In a collaborative medium like film, in which massive amounts of capital are usually expended on a single effort, it’s understandable for even toxic dumpster fires to see the light of day; having stuffed their money into the shredder, the filmmakers might as well try to recoup what they can. So in an era chock full of incoherent CGI spectacles, it’s refreshing to see a CGI spectacle that’s fully coherent. Valerian and the City of a Thousand Planets (2017) may not be an everlasting work of art, but it’s an exemplary genre film—by which I mean that it leans on its genre conventions to superb effect.
Okay so yes I have been to see Pacific Rim Uprising (2018), but what I think about it isn’t the important thing right now. (It has more clarity than the first Pacific Rim (2013) and so exposes more dumb things about the entire premise; Jing Tian was surprisingly good, Charlie Day did his Sam Rockwell impression, and John Boyega had an absolute blast. Also, the title has no colon(!!).) The whole reason I’m writing this piece—the reason I went to see it in the first place—is to present to you three remarkable reviews.
The adventure biopic The Lost City of Z (2016) starts off underwater, but by the end it’s breathing sweet, sweet air. Its redemption comes when we realize that the story isn’t about Amazonian exploration at all.
A speechless soul-searching puppeteer gorilla down on his luck might seem like the worst elevator pitch one could possibly come up with, but Sylvio (2017) ends up being a heartfelt, meditative, offbeat, unpredictable, attentive, and drop-dead hilarious film. Unlike many absurdist narratives that insert one fantastical element and let it play out with the strictest logic—the most famous example is probably Kafka’s Metamorphosis (2012)—this film places its eponymous protagonist (Sylvio Bernardi, obviously not playing himself despite what IMDb says) in a world where his gorilla-ness is treated like just another disability: On answering the door and seeing him for the first time, Maggie (Tallie Medel) blurts out, “Oh! I didn’t know you were . . . come in.” The stigma of his particular disability forms the main conflict of the plot, but the specific development of both stereotype and reality plumbs the depths of empathy, so that from the very second scene we become accustomed to the gorilla suit as not a gimmick but an integral part of Sylvio’s character—as it would be in real life. (The first scene plays with the idea of Sylvio performing a role.) He even has a smiley face tattoo on his arm-hair. This faux-realism is accomplished with some fundamentally cinematic technical execution.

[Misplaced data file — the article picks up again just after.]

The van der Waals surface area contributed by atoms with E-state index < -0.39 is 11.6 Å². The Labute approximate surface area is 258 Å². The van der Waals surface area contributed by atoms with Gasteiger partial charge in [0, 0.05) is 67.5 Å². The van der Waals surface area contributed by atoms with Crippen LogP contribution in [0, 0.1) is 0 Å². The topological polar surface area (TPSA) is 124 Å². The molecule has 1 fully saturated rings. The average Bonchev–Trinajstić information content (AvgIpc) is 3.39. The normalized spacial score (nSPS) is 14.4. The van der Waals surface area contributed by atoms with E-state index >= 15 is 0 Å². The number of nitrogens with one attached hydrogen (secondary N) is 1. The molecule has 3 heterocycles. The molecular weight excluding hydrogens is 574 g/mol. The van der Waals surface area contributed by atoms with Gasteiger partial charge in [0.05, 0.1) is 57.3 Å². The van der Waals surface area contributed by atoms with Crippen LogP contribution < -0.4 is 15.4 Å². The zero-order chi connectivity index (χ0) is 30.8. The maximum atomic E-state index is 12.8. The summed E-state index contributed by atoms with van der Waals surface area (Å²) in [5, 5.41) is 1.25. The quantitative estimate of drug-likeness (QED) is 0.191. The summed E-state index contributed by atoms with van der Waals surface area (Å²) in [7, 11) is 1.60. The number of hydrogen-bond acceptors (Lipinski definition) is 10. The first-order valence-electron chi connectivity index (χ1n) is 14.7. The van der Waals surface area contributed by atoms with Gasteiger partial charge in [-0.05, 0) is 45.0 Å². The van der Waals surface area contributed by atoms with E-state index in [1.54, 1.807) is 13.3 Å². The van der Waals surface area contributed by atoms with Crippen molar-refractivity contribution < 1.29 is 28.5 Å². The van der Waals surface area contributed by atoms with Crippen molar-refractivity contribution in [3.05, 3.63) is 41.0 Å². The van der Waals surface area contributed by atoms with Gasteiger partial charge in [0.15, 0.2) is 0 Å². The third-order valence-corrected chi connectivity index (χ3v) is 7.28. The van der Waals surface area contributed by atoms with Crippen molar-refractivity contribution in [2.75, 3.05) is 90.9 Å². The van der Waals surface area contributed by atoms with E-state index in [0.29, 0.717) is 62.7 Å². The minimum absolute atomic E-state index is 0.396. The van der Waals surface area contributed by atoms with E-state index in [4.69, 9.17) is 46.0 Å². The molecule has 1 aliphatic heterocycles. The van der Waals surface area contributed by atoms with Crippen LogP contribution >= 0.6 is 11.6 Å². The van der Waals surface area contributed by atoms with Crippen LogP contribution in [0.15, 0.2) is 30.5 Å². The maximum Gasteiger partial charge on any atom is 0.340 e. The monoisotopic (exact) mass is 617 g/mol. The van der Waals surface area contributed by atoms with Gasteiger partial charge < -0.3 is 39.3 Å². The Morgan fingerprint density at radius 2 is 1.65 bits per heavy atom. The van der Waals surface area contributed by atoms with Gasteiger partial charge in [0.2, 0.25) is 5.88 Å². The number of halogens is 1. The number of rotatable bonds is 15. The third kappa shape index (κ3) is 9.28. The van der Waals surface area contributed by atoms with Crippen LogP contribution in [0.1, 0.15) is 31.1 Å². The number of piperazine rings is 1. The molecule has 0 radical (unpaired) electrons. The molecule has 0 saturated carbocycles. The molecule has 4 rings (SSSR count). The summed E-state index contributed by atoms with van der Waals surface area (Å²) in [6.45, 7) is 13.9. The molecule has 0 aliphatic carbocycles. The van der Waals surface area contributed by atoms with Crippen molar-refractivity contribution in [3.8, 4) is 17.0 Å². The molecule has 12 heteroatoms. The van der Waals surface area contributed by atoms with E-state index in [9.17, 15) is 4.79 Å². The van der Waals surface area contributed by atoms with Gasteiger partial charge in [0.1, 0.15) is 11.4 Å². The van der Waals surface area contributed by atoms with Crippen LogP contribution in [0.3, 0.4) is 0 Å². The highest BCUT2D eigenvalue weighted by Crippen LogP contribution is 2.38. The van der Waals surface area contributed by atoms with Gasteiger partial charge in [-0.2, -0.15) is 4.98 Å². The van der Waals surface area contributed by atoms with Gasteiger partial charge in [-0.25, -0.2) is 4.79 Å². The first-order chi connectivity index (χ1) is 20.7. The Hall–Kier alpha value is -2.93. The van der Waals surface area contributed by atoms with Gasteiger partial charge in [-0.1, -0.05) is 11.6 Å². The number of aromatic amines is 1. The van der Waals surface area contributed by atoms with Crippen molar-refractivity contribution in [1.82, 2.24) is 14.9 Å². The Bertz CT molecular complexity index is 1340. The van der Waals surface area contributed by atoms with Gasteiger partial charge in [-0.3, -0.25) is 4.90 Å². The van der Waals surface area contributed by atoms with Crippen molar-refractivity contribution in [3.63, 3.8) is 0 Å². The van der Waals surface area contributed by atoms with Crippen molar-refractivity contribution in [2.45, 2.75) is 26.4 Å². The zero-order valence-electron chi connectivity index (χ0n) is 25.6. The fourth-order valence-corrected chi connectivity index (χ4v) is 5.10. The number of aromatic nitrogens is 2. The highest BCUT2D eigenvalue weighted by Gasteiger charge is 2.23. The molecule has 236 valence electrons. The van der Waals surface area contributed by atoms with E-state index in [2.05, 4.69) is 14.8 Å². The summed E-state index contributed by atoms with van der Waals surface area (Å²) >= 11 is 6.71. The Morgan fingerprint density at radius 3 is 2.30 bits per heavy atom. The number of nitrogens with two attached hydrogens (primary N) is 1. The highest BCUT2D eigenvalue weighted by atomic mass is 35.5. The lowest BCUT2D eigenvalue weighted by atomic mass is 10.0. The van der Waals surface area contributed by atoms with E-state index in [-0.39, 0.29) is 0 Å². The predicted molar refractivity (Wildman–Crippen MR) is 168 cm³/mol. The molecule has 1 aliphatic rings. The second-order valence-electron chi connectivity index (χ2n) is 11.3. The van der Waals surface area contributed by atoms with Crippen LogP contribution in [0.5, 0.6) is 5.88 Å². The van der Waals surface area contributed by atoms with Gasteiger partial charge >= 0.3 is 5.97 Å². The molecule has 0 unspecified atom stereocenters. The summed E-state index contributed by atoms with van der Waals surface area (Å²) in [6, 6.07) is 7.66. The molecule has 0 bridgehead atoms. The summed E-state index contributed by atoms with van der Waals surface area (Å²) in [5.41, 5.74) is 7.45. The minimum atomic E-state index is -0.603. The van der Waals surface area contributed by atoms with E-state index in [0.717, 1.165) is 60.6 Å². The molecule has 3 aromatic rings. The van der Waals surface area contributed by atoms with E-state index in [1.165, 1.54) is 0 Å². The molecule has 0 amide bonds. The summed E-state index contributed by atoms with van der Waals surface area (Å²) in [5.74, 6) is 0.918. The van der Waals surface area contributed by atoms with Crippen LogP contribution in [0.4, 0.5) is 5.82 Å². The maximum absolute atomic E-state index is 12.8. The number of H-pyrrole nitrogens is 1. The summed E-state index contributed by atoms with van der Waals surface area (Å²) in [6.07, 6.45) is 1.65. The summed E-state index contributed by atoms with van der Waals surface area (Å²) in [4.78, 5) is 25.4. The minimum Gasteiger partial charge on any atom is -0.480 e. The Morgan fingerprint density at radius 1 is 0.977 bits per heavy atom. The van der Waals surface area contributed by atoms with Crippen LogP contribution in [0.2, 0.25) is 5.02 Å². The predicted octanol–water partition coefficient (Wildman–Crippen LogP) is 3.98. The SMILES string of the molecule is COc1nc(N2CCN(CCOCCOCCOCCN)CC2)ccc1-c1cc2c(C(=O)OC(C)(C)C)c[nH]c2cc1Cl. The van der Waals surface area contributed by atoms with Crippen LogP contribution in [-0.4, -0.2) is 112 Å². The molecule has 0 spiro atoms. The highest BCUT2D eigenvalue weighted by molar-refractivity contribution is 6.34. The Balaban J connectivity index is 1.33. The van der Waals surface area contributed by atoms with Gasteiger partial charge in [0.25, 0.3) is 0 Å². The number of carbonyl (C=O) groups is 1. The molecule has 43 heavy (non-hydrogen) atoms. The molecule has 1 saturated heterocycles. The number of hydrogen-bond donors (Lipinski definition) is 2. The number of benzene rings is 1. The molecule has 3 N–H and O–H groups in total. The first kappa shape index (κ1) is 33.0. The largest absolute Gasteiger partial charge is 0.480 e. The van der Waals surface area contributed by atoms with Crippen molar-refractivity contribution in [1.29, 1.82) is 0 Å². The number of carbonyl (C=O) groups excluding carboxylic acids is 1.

Black Panther (2018), despite its many merits, is limited by its Marvel pedigree. Groundbreaking? No doubt. An absolute unmitigated triumph? Time will tell, but from where I stand, not quite.
Only the Brave (2017), about the formation and (literal) decimation of the Granite Mountain Hotshots wildfire-fighting group, is an exemplary, deeply humanist entry in the secular mythmaking genre. It fleshes out its key characters to the full extent that convention allows, which not many films do, but any additional developments outside the mold are precluded by the 133-minute running time. In this sense, it’s more similar to Hacksaw Ridge (2016) than the Mark Wahlberg true-life films it’s often compared to, the main difference being that, whereas in Mel Gibson’s film the emotional investment is located in religion, here it lies in the protagonists’ families. And Hacksaw‘s gore-porn is replaced here with the awesome sublimity of uncontrollable fire.
Game Night (2018) is a perfectly executed by-the-book comedy thriller, by which I mean that its limited conception is carried out with the utmost technical proficiency. Everything is great but nothing really stands out, including the plot twists (and fake plot twists). Some might call this bland; I say it’s diverting.
I originally wasn’t planning on seeing Thor: Ragnarok (2017), but some ardent fans on Tumblr gave me pause, and after film Twitter’s praise of The Man from U.N.C.L.E. (2015) proved accurate, I decided to give this one a go, too.